How tech challengers can fight and win against the industry’s big beasts
To a casual observer it might appear as though the tech sector is all about a handful of dominant brands such as Amazon, Apple, Google and Microsoft. Big Tech’s stock market dominance is hard to miss. And even beyond these big beasts that dominate the popular consciousness, there are many other categories with well-established market leaders, such as VMWare in virtualization or Cisco in enterprise networking, that can appear to have dominant positions.
Yet there are thousands of smaller companies operating in these markets, competing against giants who have a level of resourcing, funding and brand recognition that they could only dream of. So why do they bother and how do they compete? In this article we will look at why there’s always opportunity for tech challengers and how they can thrive alongside the giants.
Dominance can be fleeting
History shows that domination of high-tech categories by a few big names is nothing new. Think IBM in the 1970s, DEC in the 1980s, Compaq and Sun Microsystems in the 90s. Each of these companies for a time seemed untouchable in their respective markets and were regarded as “safe havens”, monopolising the market by sewing “fear, uncertainty and doubt” over lesser-known brands (the old adage “no one ever got fired for buying IBM” springs to mind). But it also reveals that dominant positions are rarely sustained in the tech sector.
Change creates opportunity
B2B tech buyers operate in an environment of continual change, and it is this change that creates opportunities for challengers. Digital transformation is still high on C-suite agendas and companies are looking for new ways to achieve competitive advantage, and avoid the fate of predecessors that failed to adapt to technological change quickly enough.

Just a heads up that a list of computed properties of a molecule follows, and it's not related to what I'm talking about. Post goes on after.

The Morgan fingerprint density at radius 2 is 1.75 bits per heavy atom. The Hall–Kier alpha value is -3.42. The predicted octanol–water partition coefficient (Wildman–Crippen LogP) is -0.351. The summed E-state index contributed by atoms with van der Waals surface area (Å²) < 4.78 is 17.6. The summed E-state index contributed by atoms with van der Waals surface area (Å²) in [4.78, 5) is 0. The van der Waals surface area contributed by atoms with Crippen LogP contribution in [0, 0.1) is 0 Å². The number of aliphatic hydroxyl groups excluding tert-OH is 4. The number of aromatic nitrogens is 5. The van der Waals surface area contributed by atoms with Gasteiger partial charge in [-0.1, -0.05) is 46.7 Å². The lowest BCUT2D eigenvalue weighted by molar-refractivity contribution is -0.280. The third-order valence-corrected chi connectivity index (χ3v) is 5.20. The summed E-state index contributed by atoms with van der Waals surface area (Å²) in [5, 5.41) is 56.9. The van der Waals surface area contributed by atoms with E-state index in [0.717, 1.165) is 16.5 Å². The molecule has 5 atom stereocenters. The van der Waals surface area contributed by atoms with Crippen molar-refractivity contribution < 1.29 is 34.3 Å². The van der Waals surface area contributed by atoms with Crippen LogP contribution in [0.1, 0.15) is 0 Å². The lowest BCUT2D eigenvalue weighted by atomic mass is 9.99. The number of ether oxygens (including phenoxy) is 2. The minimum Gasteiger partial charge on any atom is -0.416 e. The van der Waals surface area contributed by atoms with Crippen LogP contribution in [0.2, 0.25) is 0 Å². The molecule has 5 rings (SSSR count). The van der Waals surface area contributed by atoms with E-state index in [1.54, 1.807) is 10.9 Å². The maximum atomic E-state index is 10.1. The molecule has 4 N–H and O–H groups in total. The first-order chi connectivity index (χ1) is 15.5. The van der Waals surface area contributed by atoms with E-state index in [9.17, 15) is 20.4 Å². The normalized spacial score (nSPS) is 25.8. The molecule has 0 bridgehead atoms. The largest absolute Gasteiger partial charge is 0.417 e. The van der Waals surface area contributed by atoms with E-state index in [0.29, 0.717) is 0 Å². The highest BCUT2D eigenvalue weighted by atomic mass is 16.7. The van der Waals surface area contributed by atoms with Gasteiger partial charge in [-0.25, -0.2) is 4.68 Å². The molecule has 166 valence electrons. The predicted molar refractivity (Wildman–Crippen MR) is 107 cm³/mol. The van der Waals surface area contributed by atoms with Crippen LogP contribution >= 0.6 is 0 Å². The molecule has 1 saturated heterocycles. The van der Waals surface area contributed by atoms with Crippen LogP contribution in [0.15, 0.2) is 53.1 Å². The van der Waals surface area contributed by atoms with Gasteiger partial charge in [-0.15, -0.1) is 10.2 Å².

These competitive pressures are forcing firms to strive for innovation and differentiation, and it’s difficult to achieve differentiation if you’re using the same technology in the same way as everyone else in your industry. Heightened interest in areas such as AI, edge computing, automation, analytics and cloud-native applications is creating opportunities for challengers to displace established incumbents.
Another driver of opportunity is the fact that tech buying is no longer the sole domain of the IT department – it is dispersed across lines of business. This fragmentation of IT purchasing is making it more likely that buyers will diverge from corporate “approved” vendor lists, and source from alternative suppliers who can offer innovative solutions to their specific business challenges.
Big doesn’t always mean better
Market-leaders may have significant advantages – skilled people, funding, networks, brand awareness – but their size can also be a hindrance. Large companies can be slow to respond to changes in market demand, or to bring new innovative propositions to market, due to the level of bureaucracy that is unavoidable in a large organization. They will have more internal hurdles to jump and stakeholders to align, and they can be more risk averse (they have more to lose!) and less flexible.
Smaller businesses, with flatter hierarchies and empowered individuals, can be more agile and innovative. The resource limitations that they work under can also make them more focused, determined and passionate.
Open to innovation
Recent research from Momentum suggests an increased openness to try new suppliers on the part of B2B tech buyers. They found that the proportion of complex, high value solution bids won by incumbents had dropped from 77% in 2018 to 59% in 2022. 
Recent research by LinkedIn suggests that tech buyers actually want both the innovation and flexibility offered by challenger brands, but also the experience and reliability that comes from working with well-known companies. 
Specifically, 76% of technology buyers say they want a vendor that demonstrates deep experience and knowledge, while 45% say that they would consider a new vendor if they are more innovative than the established brands. They also found that buyers in EMEA are more interested in emerging players than ever, with one in three stating they are open to trying a new entrant. 
Brains over brawn
So how can challenger brands thrive in the land of giants? How do they make the most of their advantages and mitigate their weaknesses? Here are a few areas to consider…